That’s why the government’s Advanced Manufacturing review must focus on skills development, says Paul Grimwood

Last November, chancellor George Osborne and business secretary Vince Cable announced a review of what each part of the government is doing to improve conditions for private-sector growth.

The first phase of this is the Advanced Manufacturing review, which has highlighted the food and drink industry as a priority. The review will focus on the barriers that stand in the way of sectors reaching their full potential and will form the foundations for establishing an ongoing dialogue between government and business.

Lack of innovation and knowledge transfer, take-up of new technologies, export difficulties and access to finance for SMEs are barriers that have already been identified. An area close to my heart that I am keen for government and our industry to take a lead on is access to skills and training.

The fast-moving nature of manufacturing, and the varied skills required, can make it difficult to identify suitable training. The skills shortage in science, engineering and technology (SET) could partly be addressed by retaining skilled workers within the industry and tackling the gender imbalance. In 2008, there were about half a million women of working age living in the UK qualified in SET, but only 185,000 of them were working in the sector. We need to take a fresh look at our approach to skills and training in order to fill the missing links.

At our York site, we have invested more than £200m over the past 20 years to create an operation that employs skilled technicians and engineers to run state-of-the-art manufacturing equipment. However, we had to source most of the equipment from outside the UK as well as many of the skills needed to install and maintain it. We need to improve links between universities, science and technology businesses and manufacturing in order to produce the equipment we require.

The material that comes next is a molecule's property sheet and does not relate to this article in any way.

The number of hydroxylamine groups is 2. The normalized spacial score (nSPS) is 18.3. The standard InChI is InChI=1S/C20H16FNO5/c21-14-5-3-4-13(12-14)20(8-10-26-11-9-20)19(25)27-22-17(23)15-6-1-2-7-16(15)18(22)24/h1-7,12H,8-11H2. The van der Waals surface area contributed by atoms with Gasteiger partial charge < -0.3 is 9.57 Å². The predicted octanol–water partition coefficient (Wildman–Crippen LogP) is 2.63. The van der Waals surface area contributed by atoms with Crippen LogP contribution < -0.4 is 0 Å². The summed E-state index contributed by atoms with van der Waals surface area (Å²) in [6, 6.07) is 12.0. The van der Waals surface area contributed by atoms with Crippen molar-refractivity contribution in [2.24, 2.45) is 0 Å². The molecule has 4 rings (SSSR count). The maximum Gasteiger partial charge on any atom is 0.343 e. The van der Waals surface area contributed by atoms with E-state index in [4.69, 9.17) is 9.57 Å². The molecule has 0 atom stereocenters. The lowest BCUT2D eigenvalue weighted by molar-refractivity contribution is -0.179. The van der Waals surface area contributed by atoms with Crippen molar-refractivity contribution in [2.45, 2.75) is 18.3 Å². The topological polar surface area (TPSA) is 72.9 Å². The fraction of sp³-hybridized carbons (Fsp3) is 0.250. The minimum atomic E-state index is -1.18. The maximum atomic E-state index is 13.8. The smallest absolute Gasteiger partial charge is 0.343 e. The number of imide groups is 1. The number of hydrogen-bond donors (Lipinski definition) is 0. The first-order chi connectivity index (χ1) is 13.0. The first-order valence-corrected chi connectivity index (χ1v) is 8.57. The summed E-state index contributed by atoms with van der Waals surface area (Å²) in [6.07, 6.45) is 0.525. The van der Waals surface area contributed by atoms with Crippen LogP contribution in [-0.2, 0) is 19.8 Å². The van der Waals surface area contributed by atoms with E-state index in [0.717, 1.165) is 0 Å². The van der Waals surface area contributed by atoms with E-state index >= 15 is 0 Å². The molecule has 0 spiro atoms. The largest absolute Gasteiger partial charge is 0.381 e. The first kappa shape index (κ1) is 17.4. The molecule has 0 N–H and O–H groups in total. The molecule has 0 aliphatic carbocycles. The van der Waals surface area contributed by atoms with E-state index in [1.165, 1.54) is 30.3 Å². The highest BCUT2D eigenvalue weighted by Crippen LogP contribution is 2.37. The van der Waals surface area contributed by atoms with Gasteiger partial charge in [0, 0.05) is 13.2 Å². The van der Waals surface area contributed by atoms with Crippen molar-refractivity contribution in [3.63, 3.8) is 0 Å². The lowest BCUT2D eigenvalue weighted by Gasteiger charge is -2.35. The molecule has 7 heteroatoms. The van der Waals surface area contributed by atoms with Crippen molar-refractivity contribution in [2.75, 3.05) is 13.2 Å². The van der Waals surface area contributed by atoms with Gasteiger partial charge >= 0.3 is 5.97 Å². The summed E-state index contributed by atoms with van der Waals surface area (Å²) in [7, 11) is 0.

Government and industry also have a role in promoting career opportunities. According to the Engineering UK 2009/10 annual report, only 12% of 11 to 16-year -olds claim to know what a career in engineering might involve. We all have a responsibility to provide the right framework to deliver employment-ready individuals to the job market, and to promote the career opportunities our industry offers.

Apprenticeships are also key to up-skilling. The Nestlé apprenticeships cover a wide range of disciplines from engineering to business administration. Our advanced engineering apprenticeship can lead to a level three engineering NVQ, a foundation degree course or even a BSC. Major companies also need to support the sector by providing graduate training places. At Nestlé, our graduate programme has produced a new generation of leaders and has high levels of retention 95% of the graduates we've hired in the past five years are still with us.

I would ask the government to look at introducing and increasing financial incentives to encourage businesses to accelerate the number of people going through apprentice, graduate and training schemes. I welcome the Advanced Manufact­uring review and am encouraged by the chance for a more collaborative approach between our industry and government.

We all have a responsibility to ensure we develop long-term solutions to ensure food and drink manufacturers can achieve their full potential in the UK.

Paul Grimwood is chairman and CEO of Nestlé UK & Ireland. He was recently named chairman of the FDF Competitiveness Streeting Group.